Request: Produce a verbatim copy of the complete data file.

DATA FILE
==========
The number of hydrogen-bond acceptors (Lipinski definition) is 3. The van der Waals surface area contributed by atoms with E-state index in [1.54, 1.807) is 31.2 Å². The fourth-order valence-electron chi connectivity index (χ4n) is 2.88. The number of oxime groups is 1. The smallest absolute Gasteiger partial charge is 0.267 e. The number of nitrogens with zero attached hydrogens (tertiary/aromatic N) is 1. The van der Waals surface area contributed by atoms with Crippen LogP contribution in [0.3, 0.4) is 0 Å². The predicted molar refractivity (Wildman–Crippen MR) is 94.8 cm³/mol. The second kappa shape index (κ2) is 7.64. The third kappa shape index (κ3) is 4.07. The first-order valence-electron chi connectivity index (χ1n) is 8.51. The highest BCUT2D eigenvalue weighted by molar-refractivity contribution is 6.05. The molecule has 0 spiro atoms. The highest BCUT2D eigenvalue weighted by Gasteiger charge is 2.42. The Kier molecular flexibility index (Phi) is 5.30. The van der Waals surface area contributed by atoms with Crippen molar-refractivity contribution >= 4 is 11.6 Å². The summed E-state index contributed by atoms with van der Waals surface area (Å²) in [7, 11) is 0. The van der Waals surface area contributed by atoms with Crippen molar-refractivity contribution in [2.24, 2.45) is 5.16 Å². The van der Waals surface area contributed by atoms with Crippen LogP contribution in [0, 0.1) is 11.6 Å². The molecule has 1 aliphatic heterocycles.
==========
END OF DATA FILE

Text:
The number of hydrogen-bond acceptors (Lipinski definition) is 3. The van der Waals surface area contributed by atoms with E-state index in [1.54, 1.807) is 31.2 Å². The fourth-order valence-electron chi connectivity index (χ4n) is 2.88. The number of oxime groups is 1. The smallest absolute Gasteiger partial charge is 0.267 e. The number of nitrogens with zero attached hydrogens (tertiary/aromatic N) is 1. The van der Waals surface area contributed by atoms with Crippen LogP contribution in [0.3, 0.4) is 0 Å². The predicted molar refractivity (Wildman–Crippen MR) is 94.8 cm³/mol. The second kappa shape index (κ2) is 7.64. The third kappa shape index (κ3) is 4.07. The first-order valence-electron chi connectivity index (χ1n) is 8.51. The highest BCUT2D eigenvalue weighted by molar-refractivity contribution is 6.05. The molecule has 0 spiro atoms. The highest BCUT2D eigenvalue weighted by Gasteiger charge is 2.42. The Kier molecular flexibility index (Phi) is 5.30. The van der Waals surface area contributed by atoms with Crippen molar-refractivity contribution >= 4 is 11.6 Å². The summed E-state index contributed by atoms with van der Waals surface area (Å²) in [7, 11) is 0. The van der Waals surface area contributed by atoms with Crippen molar-refractivity contribution in [2.24, 2.45) is 5.16 Å². The van der Waals surface area contributed by atoms with Crippen LogP contribution in [0, 0.1) is 11.6 Å². The molecule has 1 aliphatic heterocycles.